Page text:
President Rodrigo Duterte‘s ultra-hardline anti-drug policies took center-stage in the Philippines last week as the country’s Senate held televised hearings on the matter.
By now, the National Police force has acknowledged that its troops have killed 1,506 suspected drug dealers or users since Duterte took office in June. (Amnesty International, adding those killed by unaccountable “vigilantes,” puts the figure at 3,000.) Duterte openly boasts that the killings will continue. The hearings heard impassioned testimony both for and against this lawless crackdown.
One explosive moment reported by the New York Times was the confession of Edgar Matobato, who said he had served as a hit-man in a death squad overseen by Duterte in Davao City—where he had long served as mayor, and where his local reign of terror provided the model for the current national crackdown.
Matobato said the death squad, known as the Lambada Boys, had killed hundreds over the years and that he had personally participated in some 50 murders. One victim was fed to crocodiles, he said, while others were hanged and thrown into the sea. Matobato estimated approximately 1,000 criminal suspects and political opponents were killed by the Lambada Boys and related outfits—collectively known as the Davao Death Squad—in the years Duterte was mayor.
“We were tasked to kill criminals every day,” Matobato explained.
And Matobato made it clear that Duterte, elected mayor in 1988, was the man in charge of this campaign of murder—he even said that he had heard Duterte personally order killings. He also said that in 1993, he watched Duterte shoot to death an agent of the National Bureau of Investigation with an Uzi submachine gun. Reports on the shooting at the time did not mention Duterte, and the president’s office denied the charges.
Whatever the truth may be, it is certainly grim. The Philippine Commission on Human Rights found that the Davao Death Squad killed 206 people between 2005 and 2009.
Sen. Leila de Lima, a longtime rights advocate who chaired the hearings, stated: “Perhaps we can link what is happening now to what happened in Davao City in the 1990s until the present, and how the Philippines now mirrors the city of Davao under the two-decade rule of Mayor Duterte.”
Duterte, of course, accuses de Lima of taking bribes from drug lords, the LA Times noted.
Complicating things is the widespread support Duterte continues to get from the Philippines left. He has won popular plaudits by pledging to restart the peace dialogue with the communist New People’s Army (NPA) guerrillas—officially launched in the ’90s but long stalled. He even appointed an NPA veteran to his cabinet. Duterte’s government and NPA representatives met in Oslo on Aug. 26 to sign a formal bilateral ceasefire in preparation for new talks. As a gesture of good faith, the NPA released three police officers they had been holding.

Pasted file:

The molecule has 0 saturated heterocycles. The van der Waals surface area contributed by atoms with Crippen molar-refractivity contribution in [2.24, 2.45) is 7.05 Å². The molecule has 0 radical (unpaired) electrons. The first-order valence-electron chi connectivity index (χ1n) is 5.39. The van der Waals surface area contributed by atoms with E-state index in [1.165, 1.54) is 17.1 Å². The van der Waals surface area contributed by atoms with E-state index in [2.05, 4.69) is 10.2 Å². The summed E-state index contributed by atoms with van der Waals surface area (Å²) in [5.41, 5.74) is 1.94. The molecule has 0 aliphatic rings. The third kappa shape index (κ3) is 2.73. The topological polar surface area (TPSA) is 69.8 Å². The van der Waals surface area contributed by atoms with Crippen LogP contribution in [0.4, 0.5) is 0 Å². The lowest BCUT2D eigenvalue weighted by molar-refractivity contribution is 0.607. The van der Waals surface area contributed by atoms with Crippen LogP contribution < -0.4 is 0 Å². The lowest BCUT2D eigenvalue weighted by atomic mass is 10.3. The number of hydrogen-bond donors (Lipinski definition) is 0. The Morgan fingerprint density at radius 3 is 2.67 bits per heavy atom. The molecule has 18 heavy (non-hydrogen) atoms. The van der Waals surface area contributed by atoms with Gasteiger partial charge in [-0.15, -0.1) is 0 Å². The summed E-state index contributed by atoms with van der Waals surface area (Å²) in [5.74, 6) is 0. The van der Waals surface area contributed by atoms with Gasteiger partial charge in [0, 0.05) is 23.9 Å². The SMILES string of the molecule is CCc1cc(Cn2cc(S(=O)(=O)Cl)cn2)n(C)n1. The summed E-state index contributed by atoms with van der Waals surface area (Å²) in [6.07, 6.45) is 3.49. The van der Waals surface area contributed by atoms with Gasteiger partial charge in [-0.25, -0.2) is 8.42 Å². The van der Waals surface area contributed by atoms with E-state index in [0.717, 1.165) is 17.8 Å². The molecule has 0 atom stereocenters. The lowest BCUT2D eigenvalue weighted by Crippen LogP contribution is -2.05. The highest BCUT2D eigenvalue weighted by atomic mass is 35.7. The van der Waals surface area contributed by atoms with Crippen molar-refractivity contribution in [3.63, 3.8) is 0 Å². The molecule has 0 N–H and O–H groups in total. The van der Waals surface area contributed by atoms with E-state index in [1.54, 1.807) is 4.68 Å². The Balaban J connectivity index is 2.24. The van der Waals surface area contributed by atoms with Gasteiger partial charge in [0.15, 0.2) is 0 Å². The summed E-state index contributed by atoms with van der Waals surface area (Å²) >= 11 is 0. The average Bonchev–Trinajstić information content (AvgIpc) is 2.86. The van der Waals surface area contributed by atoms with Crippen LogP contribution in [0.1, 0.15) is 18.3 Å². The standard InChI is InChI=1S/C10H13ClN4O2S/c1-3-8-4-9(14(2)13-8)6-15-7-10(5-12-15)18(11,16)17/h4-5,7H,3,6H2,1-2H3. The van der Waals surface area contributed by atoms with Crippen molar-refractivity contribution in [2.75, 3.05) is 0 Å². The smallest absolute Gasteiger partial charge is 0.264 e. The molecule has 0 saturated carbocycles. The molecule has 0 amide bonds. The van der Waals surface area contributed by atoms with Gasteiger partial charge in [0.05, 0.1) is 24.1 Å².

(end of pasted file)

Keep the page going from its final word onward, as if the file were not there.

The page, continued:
The National Democratic Front of the Philippines (NDFP), the civilian left-wing alliance that is representing the NPA in the peace process, is pretty openly enthusiastic about Duterte. It went so far as to issue a statement praising Duterte for his controversial tirade against Barack Obama after the U.S. president raised human rights concerns about his rule. (Amuslingly, the statement actually uses the word “tirade” to refer to Duterte’s remarks, even while “lauding” them.)
The statement read: “U.S. imperialism’s sham ‘concern for human rights’ is being challenged with open hostility by a government it considers its reliable lackey. The U.S. government should be reminded and brought to justice for the millions of deaths in its hands, perpetrated in the name of consolidating its imperialist power over other sovereign states.”
The “tirade” the NDFP is defending apparently included calling Obama a “son of a whore”—although Duterte later said that he had actually been refering to the reporter who had asked him about Obama’s criticisms. This was among a series of tirades in which Duterte blasted the U.S. for its double standards on human rights.
And indeed police terror is a grave problem in the U.S.—obviously. But how exactly does that let Duterte off the hook? The same human rights groups now raising the alarm about his government have been harshly critical of the wave of police killings in the United States.
A peace deal with the NPA would be a good thing, of course. But while Duterte is broaching peace with the communist rebels, he has declared a “state of lawlessness” (an ill-defined variant of martial law) over Islamist terrorism in Mindanao, the southern island where Davao is located. And, ironically, a key demand of the NDFP and other advocates of a just peace in the Philippines is an end to the paramilitary terror being unleashed against ecology activists and peasant leaders who are standing up to mining, logging and agribusiness interests.
Mindanao is also the center of this terror campaign—and it is very hard to believe that there is no overlap between the Davao anti-drug death squads and the right-wing paramilitaries in the service of big business.
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